This particular purpose of the bill appears to be designed to foster what is generally referred to as "group practice.” Our Department is fully cognizant of the advantages, in terms of improving quality, accessibility, and economy in the provision of medical care, that can flow from good group practice arrangements.

Turning to the operative provisions of the bill, one of the most important is section 706 (d). This provision appears to orient the bill principally toward the promotion of group practice prepayment plans. Section 706 (d) is to the effect that no mortgage shall be accepted for insurance unless the mortgagor has entered into an agreement whereby not less than 60 percent of the medical facilities will be available to serve subscribers through group practice prepayment plans. This provision has the significant effect of confining the benefits of the bill to borrowers who(1) undertake to use the facilities in connection with prepayment plans which

provide medical services (as distinct from cash reimbursement and various

other types of voluntary prepayment plans), and (2) provide such services through physicians organized on a group practice

basis (as distinct from the provision of medical care through individual

practitioners or other patterns of medical practice). Recognizing the value of such arrangements, we see no justification for having the Federal Government thus favor one pattern of voluntary prepayment plan and one pattern of medical practice to the exclusion of all other sound approaches to the general problem of making good medical care accessible to the people.

If section 706 (d) and related provisions were deleted so as clearly to orient the bill toward encouragement, without discrimination, of the private financing of needed health service facilities, we would favor the proposal in principle, provided that the feasibility of the proposal as a self-sustaining program could be demonstrated. This administration has shown its interest in the construction of medical facilities by its support of outright grants under the hospital survey and construction program. It seems clear that such interest would all the more extend to any self-financing program under which the Federal Government would stimulate the construction of medical facilities. If the device of Federal mortgage loan insurance, which has successfully stimulated private investment in the construction of housing, is feasible in connection with the provision of needed health facilities, we see no reason why it should not be adopted for this purpose.

2. FEASIBILITY AS A SELF-FINANCING PROGRAM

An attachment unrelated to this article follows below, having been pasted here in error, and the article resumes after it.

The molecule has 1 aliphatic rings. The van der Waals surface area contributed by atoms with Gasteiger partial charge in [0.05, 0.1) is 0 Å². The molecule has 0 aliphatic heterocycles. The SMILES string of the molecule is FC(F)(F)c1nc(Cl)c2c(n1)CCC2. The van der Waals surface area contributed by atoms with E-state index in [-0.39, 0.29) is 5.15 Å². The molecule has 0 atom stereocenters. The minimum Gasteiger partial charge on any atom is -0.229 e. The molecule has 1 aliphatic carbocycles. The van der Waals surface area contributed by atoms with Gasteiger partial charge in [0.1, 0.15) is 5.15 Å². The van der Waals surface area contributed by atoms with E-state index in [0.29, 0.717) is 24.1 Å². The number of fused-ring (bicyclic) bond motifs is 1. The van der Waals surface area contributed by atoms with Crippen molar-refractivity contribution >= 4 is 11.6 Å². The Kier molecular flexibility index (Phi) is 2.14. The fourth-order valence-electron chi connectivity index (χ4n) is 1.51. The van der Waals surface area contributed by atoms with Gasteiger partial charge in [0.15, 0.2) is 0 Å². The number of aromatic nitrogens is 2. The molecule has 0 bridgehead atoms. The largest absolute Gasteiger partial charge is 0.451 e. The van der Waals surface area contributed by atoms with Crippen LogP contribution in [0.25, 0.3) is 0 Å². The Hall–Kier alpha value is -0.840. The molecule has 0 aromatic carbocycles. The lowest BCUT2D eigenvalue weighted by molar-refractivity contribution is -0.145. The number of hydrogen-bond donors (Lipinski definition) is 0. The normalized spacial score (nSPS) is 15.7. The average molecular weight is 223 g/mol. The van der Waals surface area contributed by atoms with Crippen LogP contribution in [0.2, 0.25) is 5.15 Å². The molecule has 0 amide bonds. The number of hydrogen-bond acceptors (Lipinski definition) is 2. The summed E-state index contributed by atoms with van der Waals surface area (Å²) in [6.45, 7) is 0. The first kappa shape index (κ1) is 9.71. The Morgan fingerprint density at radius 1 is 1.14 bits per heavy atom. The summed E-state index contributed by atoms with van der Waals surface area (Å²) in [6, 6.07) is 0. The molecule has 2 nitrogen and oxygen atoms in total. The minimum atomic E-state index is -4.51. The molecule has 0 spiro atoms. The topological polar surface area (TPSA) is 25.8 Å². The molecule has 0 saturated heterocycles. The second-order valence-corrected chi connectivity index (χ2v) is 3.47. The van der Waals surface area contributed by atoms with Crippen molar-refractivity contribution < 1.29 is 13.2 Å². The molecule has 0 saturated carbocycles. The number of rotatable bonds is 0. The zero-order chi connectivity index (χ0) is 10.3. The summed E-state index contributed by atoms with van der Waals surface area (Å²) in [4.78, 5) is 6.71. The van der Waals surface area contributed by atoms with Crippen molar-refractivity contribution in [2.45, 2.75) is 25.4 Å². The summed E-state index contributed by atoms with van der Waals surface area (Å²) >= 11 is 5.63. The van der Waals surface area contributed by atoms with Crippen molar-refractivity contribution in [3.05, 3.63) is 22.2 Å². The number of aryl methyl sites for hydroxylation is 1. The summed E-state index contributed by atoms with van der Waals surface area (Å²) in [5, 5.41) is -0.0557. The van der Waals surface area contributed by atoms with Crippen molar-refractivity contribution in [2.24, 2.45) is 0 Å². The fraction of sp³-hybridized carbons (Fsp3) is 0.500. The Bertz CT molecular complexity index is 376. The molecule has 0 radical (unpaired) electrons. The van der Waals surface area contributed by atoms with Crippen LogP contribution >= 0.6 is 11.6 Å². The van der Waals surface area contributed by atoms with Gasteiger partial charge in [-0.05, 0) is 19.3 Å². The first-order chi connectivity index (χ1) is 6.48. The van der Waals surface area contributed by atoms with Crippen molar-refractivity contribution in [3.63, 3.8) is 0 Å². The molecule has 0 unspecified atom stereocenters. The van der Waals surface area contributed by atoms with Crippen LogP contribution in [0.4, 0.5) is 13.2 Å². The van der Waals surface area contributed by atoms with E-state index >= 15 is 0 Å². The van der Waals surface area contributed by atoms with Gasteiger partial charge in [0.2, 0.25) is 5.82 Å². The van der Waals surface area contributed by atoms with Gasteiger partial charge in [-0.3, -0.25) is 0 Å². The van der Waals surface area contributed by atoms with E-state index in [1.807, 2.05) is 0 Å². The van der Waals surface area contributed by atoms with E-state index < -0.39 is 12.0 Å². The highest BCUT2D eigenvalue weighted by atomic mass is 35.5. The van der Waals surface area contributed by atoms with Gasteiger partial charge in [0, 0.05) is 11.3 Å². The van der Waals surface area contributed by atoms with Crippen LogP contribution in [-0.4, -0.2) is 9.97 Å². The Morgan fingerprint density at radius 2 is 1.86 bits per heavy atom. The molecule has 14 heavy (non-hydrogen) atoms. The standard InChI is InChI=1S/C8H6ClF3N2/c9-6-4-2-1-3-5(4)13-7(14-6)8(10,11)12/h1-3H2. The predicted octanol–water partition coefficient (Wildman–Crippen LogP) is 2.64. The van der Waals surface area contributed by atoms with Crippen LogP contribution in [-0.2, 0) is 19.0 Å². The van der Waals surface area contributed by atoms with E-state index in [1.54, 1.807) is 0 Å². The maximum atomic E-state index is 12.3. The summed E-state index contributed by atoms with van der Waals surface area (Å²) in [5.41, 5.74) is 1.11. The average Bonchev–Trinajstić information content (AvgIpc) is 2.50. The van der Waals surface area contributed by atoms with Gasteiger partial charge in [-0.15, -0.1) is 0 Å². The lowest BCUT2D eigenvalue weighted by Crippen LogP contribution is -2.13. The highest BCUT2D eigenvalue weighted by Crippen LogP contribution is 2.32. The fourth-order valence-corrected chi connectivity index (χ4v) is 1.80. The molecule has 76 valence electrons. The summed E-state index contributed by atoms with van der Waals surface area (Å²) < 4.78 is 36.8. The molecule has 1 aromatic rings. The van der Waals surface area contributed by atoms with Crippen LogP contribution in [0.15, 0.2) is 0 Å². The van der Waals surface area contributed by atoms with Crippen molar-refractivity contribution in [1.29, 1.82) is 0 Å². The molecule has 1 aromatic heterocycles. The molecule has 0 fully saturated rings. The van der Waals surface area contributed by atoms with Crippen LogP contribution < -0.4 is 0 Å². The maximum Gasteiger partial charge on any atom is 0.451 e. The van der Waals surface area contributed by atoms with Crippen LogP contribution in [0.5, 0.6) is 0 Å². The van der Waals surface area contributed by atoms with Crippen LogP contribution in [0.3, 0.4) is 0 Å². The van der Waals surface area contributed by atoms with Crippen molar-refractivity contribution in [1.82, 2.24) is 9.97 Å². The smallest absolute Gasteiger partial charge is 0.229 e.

What we have said about our endorsement, in principle, of a mortgage loan insurance program directed broadly to the alleviation of shortages in health facilities is subject to a determination that such a program would in fact be selfsustaining and would not require subsidization from general revenues. This is true because, insofar as subsidies are justifiable in this field, we believe that they are and should be (as under H. R. 8149) provided for, on a priority-of-need basis, in the program of grants-in-aid for nonprofit facilities under the hospital survey and construction provisions of the Public Health Service Act.

On the basis of such evidence as has thus far come to our attention, we are not yet persuaded that sound mortgage loan insurance can be effectively applied, or applied on a broad enough basis, to the construction of needed hospitals and related medical facilities to achieve the objectives we have outlined as desirable and to enable such a program to be maintained on a self-sustaining basis.

Sound mortgage insurance presupposes that the mortgaged facility is of a type well suited for financing on a normal commercial basis. Homes, like industrial properties, are well suited for financing on such a basis. Is this true of hospitals,

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clinics, rehabilitation centers, and similar facilities? They are usually specialized facilities; they are not generally built for commercal purposes and have little value apart from their specialized use. It is doubtful that such facilities can be measured by normal investment standards or that the normal investment remedies of foreclosure and sale can be readily brought to bear on community facilities such as hospitals and rehabilitation centers.

In our opinion convincing evidence on the question of financial feasibility must be procured from a well-diversified group of financial and investment experts in order to justify favorable action on the bill at this time. Such evidence must, we believe, extend beyond the financing of facilities sponsored by service prepayment plans of the group practice type. If the evidence were confined to facilities so sponsored, we believe that the objections raised earlier in this report as to the limited scope of the bill in its present form would be applicable; that is, it would in effect be a bill to favor one type of prepayment plan and one pattern of medical practice.

In addition to the basic issue of financial feasibility, we believe there are other important questions of a financial and technical character which should be carefully considered. Among these provisions are the following:

(a) The provision (p. 15, line 3) making it the duty of the Surgeon General to insure mortgages if certain conditions have been met; in this form no discretion is permitted ;